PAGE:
Cheltenham Festival: North Yorkshire trainer Malcolm Jefferson struck by stewards’ verdict

.Malcolm Jefferson

.Malcolm Jefferson

Published in Sport York Press: Photograph of the Author by , Sports reporter

MALCOLM Jefferson admitted he was hurting after stewards failed to award Attaglance a Cheltenham Festival victory.

The North Yorkshire trainer watched his eight-year-old run a mighty race in the Listed Rewards4Racing Novices’ Chase, only failing by half a length to collar the winner Present View (8-1).

But Norton-based Jefferson believed the places should have been reversed after Brendan Powell, riding Present View, appeared to come across Attaglance (10-1) as he looked to surge through a gap in the closing stages.

It was enough to check his momentum but, after a lengthy stewards’ inquiry, the places remained unaltered.

“It has probably cost us,” Jefferson said.

“The horse came over and he (Attaglance jockey Brian Hughes) had to take a pull and come around the outside.

“That little bit that he has been beaten by, I think it has cost him the race.

“That’s racing. No horse likes to be stopped when he is running. It’s just one of those things.

“These races are very hard to win and, when you only have a 40-horse yard, it hurts a bit.”

Attaglance won the Martin Pipe Conditional Jockeys’ Hurdle at the Festival two years ago but Jefferson said it was the ground that was the key to his big performance.

He added: “I thought he would run a blinder.

“He loves this good ground and he runs well around here. I came thinking that we had a hell of a chance.”

John Quinn, Jefferson’s next door neighbour at Highfield in Norton, declared his delight at Cockney Sparrow’s fifth place finish in the OLBG Mares’ Hurdle - as the mighty mare Quevega made history by winning the race for the sixth straight year.

The five-year-old was in touch throughout the two-and-a-half mile contest but was hampered when French filly Sirene D’Ainay took a tumble at the second last.

Champion jockey AP McCoy, on board Cockney Sparrow, felt the evasive action he had to take cost him at least a place.

But Quinn, who was trying his mare over the distance for the first time, said: “We were very pleased.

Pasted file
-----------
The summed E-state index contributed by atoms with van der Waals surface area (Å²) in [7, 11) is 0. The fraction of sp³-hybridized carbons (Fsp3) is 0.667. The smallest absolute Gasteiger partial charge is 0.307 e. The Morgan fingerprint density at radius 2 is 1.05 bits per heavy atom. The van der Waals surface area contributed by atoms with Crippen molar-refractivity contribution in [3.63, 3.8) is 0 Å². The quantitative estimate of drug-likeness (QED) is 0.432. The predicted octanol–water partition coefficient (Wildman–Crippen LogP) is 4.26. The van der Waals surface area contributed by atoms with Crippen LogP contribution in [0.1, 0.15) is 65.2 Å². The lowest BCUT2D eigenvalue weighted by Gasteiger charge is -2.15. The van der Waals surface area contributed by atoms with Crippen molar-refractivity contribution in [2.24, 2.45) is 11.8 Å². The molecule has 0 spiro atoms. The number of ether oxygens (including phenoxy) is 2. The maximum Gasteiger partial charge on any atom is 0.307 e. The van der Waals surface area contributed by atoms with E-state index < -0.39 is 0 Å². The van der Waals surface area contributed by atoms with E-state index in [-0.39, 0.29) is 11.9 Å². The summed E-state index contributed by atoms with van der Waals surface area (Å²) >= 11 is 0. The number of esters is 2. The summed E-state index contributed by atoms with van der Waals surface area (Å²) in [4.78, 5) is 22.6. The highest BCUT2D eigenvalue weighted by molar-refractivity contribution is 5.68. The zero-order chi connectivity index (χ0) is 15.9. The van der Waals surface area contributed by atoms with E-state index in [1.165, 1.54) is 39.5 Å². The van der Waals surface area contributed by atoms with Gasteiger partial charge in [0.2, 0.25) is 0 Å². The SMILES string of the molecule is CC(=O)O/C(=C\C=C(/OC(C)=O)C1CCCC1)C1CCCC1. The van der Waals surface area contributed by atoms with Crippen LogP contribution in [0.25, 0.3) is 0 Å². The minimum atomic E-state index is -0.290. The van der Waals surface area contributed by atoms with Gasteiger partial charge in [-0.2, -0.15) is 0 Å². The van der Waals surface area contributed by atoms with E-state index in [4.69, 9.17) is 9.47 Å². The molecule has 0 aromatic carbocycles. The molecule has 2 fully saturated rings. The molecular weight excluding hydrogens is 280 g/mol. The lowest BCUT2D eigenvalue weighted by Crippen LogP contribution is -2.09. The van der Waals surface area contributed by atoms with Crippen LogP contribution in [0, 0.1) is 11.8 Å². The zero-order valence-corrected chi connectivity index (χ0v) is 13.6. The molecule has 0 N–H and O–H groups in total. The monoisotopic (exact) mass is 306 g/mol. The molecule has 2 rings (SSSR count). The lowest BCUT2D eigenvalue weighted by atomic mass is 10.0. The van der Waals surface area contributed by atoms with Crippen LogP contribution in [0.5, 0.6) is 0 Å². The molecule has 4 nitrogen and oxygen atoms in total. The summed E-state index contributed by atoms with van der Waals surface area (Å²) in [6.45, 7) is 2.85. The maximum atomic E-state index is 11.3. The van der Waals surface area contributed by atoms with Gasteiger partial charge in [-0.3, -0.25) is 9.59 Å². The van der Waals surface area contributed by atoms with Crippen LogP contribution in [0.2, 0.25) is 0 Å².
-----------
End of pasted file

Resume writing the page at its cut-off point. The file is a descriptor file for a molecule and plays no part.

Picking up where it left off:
AP was adamant that when the French filly fell it definitely cost him a place.

“When I looked at it first time, I didn’t really take it in but when AP got off her he said ‘I’d have been third or fourth’.

“We would have been over the moon but we are still pleased and she’s in one piece. She is only a five-year-old.

“Looking at the race, you would have to say she stayed and I was just saying to Paul Gaffney, her owner, that (being able to run over) GLOOM WITH A VIEW: Present View, centre, who bagged a controversial win over North Yorkshire’s Attaglance on day one of the Cheltenham Festival two and a quarter and two and a half miles opens up other avenues for us.”

On the 8-11 winner Quevega, who reeled in Glens Melody on the run towards the finish for trainer Willie Mullins and rider Ruby Walsh, Quinn added: “She’s a phenomenal animal and it was a phenomenal training performance and well done to them.”

Quevega’s victory surpassed Golden Miller’s record of five successive wins set in the 1930s and she had to work hard before scoring by three-quarters of a length.

Walsh said: “I was fairly tanking off the home turn and I was thinking I might not get Glens Melody back, but she was good.

“To come back here six times and do it, she’s ten years of age - she has everything.

“It’s nice to be part of history.

When they ask who won the most races at the Festival, it will be Quevega and I can say I rode her.”

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